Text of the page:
Structure of Organizations for Public and Private Goods

On Tuesday, April 3rd, Professor Shyam Sunder delivered a lecture at the Yale School of Management about the structure of organizations for production of public and private goods. Professor Sunder is the James L. Frank Professor of Accounting, Economics and Finance at the Yale School of Management. His presentation concluded this year’s series of PONPO-sponsored lectures at Yale SOM. PONPO (the Program on Non-profit Organizations) is a joint project of Yale SOM and the MacMillan Center for International and Area Studies at Yale. It fosters interdisciplinary research aimed at developing an understanding of non-profit organizations and their role in economic and political life.

Professor Sunder’s talk focused on the myriad challenges of structuring the production of goods in public organizations, as opposed to the relative ease of doing so in private organizations. For example, in private organizations, customers can discipline managers by denying them revenue directly, and shareholders can exercise control of managers by linking their compensation to net income. In contrast, public organizations have limited ability to discipline managers, and thus the efficient production of goods becomes far more challenging in public and non-profit organizations.

Since 1976, Professor Sunder observed, many have argued that the management and structure of NGOs has often been weak because they are not managed like businesses. The question then becomes whether applying traditional for-profit business management practices to NGOs will yield positive effects. Experiments in this direction have produced mixed results. In some cases, applying business management practices to NGOs and to government entities has worked quite well. However, there have also been cases where this strategy did not work, such as with the application of business practices to the Department of Defense.

Indeed, while some principles of business management might help increase efficiency in public sector organizations, others might be detrimental. Traditional business accounting practices, for example, do not always translate well to organizations in the public and non-profit sectors.

In order to best apply business management practices to non-profit and government organizations, more research is necessary to develop economic theory and best practices on this subject. Traditionally, business schools have not devoted much attention to this, which has had a negative impact on progress in this field. Compared to its peers, Yale SOM has placed relatively greater emphasis on this important subject, both through elective courses, and more recently in cases incorporated into core curriculum classes such as the Innovator Perspective.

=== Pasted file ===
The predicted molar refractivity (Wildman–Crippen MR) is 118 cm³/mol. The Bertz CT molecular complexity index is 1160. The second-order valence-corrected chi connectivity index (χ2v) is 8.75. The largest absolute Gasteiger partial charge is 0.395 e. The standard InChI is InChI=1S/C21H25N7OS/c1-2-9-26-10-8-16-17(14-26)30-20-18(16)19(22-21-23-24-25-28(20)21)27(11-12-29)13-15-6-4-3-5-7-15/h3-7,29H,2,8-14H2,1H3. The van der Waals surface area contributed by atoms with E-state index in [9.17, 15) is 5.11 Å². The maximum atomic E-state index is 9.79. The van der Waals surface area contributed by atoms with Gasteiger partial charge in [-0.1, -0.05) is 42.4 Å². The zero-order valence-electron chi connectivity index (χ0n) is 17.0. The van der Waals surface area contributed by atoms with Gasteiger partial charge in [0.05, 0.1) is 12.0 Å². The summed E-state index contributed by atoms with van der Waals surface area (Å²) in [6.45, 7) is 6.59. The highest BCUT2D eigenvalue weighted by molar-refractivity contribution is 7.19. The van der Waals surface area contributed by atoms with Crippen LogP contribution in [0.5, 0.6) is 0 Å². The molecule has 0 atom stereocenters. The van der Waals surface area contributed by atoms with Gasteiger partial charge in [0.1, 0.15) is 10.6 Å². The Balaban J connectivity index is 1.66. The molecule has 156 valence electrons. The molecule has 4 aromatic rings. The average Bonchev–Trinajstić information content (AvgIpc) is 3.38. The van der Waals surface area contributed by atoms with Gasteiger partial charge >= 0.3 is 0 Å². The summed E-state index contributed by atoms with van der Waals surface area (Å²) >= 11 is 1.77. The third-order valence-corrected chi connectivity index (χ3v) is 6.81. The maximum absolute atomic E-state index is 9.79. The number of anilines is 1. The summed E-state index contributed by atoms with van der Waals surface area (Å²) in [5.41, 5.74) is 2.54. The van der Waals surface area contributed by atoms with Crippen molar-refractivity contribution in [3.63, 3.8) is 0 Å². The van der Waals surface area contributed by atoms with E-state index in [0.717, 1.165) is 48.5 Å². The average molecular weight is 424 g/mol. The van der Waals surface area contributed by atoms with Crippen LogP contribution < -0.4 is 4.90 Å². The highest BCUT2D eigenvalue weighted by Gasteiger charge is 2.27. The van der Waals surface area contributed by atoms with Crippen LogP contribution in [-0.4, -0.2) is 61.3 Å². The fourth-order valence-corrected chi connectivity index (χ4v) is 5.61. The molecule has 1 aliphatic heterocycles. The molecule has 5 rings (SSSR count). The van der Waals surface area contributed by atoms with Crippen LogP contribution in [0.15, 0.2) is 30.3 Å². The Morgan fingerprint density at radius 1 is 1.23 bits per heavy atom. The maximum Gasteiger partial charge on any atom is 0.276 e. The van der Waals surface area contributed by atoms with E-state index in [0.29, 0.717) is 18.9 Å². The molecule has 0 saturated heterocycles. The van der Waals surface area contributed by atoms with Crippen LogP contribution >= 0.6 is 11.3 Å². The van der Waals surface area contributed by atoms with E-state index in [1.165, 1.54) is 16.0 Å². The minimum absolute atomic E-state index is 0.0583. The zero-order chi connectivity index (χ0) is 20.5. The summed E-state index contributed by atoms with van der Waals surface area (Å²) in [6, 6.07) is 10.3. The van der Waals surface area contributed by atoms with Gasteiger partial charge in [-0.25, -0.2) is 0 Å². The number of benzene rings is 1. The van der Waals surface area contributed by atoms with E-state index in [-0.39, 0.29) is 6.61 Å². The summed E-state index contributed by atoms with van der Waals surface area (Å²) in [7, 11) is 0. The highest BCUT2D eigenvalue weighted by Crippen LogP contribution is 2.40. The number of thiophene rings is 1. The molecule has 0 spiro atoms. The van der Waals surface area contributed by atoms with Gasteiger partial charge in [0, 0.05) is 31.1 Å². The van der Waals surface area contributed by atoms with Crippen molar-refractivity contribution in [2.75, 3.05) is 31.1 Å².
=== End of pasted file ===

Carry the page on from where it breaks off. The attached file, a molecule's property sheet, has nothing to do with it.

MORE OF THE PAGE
Professor Sunder concluded his remarks by noting that an integrated economic theory of management and structure for production of public vs. private goods may help direct more attention to teaching and research in this significant segment of the national economy.

The program featured a closing Q&A session for the students, faculty and Yale community members in attendance. This session included a robust discussion of possible remedies to the efficiency problems that Professor Sunder outlined. One suggestion was to focus on strengthening performance metrics for non-profit organizations in particular, thereby improving the ability to measure each organization’s efficiency in meaningful ways. Another echoed Professor Sunder’s call to ensure that microeconomics classes across business schools include more exploration of public organizations. While the challenges to non-profit organizational efficiency are clear, the solutions are less so, and harnessing the considerable intellectual and creative thinking across MBA programs is certainly an important and useful step forward in finding these solutions.

Lindsey White